–Charles E. Musgrove


Plants need around 16 mineral nutrients for optimal growth. However, not
all these nutrients are equally important for the plant. Three major
minerals–nitrogen (N), phosphorus (P), and potassium (K)–are used by plants
in large amounts. These three minerals are usually displayed as hyphenated
numbers, like “15-30-15,” on commercial fertilizers. These numbers
correspond to the relative percentage by weight of each of the major
nutrients–known as macronutrients–N, P, and K. Macronutrients are present in
large concentrations in plants. All nutrients combine in numerous ways to help
produce healthy plants. Usually, sulfur (S), calcium (Ca), and magnesium (Mg)
are also considered macronutrients.

These nutrients play many different roles in plants. Here are some of their
dominant functions:


Boron (B), copper (Cu), cobalt (Co), iron (Fe) manganese (Mn), molybdenum
(Mo), and zinc (Zn) are only present in minute quantities in plants and are
known as micronutrients. Plants can usually acquire adequate amounts of these
elements from the soil, so most commercial fertilizers don’t contain all of
the micronutrients. Hydroponic growers, however, don’t have any soil to
provide nutrients for their plants. Therefore, nutrient
that is marketed for hydroponic gardening contain all the
–Jessica Hankinson

Nutrient Solution

In hydroponics, nutrient solution–sometimes just referred to as
“nutrient”–is used to feed plants instead of plain water. This is due
to the fact that the plants aren’t grown in soil. Traditionally, plants acquire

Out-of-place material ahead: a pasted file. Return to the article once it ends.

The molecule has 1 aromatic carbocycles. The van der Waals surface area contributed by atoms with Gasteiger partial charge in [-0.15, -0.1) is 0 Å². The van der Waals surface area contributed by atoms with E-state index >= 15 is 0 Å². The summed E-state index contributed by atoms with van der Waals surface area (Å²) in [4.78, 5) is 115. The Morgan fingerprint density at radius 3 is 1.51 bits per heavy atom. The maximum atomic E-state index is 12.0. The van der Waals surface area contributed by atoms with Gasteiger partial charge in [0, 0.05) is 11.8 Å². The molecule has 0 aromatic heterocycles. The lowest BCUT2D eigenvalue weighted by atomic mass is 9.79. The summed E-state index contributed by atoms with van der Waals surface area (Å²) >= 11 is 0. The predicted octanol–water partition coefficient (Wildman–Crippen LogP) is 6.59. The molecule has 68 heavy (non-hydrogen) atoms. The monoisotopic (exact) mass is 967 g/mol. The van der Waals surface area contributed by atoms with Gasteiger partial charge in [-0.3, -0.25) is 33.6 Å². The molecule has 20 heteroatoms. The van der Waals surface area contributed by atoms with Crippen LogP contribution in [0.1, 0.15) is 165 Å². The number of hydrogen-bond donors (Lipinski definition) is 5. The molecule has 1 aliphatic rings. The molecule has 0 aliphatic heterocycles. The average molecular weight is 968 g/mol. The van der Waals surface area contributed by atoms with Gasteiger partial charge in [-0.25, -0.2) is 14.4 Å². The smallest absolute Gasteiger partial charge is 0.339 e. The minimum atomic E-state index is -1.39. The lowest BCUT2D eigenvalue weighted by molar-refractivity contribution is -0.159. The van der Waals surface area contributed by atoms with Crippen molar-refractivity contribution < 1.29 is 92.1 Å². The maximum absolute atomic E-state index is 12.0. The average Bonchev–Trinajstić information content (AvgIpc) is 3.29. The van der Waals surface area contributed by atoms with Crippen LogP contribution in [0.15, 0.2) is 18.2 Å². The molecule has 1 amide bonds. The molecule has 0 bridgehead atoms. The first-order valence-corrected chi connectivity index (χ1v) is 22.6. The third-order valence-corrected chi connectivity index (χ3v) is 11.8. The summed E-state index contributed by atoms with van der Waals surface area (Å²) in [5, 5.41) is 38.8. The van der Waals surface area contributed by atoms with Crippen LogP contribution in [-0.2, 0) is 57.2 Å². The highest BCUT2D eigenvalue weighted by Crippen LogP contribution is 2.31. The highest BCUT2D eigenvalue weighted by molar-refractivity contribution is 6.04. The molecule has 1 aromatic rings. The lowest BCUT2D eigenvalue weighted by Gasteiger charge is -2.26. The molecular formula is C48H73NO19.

most of their nutrition from the soil. When growing hydroponically, you need to
add all of the nutrients a plant needs to water. Distilled water works best for
making nutrient. Hydroponic supply stores have a variety of nutrient mixes for
specific crops and growth cycles. Always store solutions out of direct sunlight
to prevent any algae growth. See also conductivity, macronutrients, and

Disposal Unlike regular water, you need to be careful where you
dispose of nutrient. Even organic nutrients and fertilizers can cause serious
imbalances in aquatic ecosystems. If you do not live near a stream, river, lake
or other water source, it is fine to use old nutrient on outdoor plants and
lawn. Another possibility is to use it on houseplants. However, if you live
within 1,000 feet of a viable water source, do not use your spent nutrient in
the ground.


The ends of a plant’s roots aren’t open-ended like a drinking straw and
they definitely doesn’t suck up a drink of water or nutrients. Science is
still seeking a complete understanding of osmosis, so to attempt a full and
satisfactory description of all that’s involved in this process would be
impossible. However, we can understand the basic osmotic principle as it
relates to plants.

First, consider a piece of ordinary blotting paper, such as the commonly
used filter for home coffee machines. The paper might appear to be solid.
However, if you apply water to one side of it, you’ll soon see signs of the
water appearing on the opposite side. The walls of a feeding root act in much
the same way. If you pour water onto the top of the filter paper, gravity
allows the water to eventually drip through to the bottom side. Add the
process of osmosis and water that’s applied to the bottom side drips through
to the top.

With plants, this action allows water and nutrients to pass through the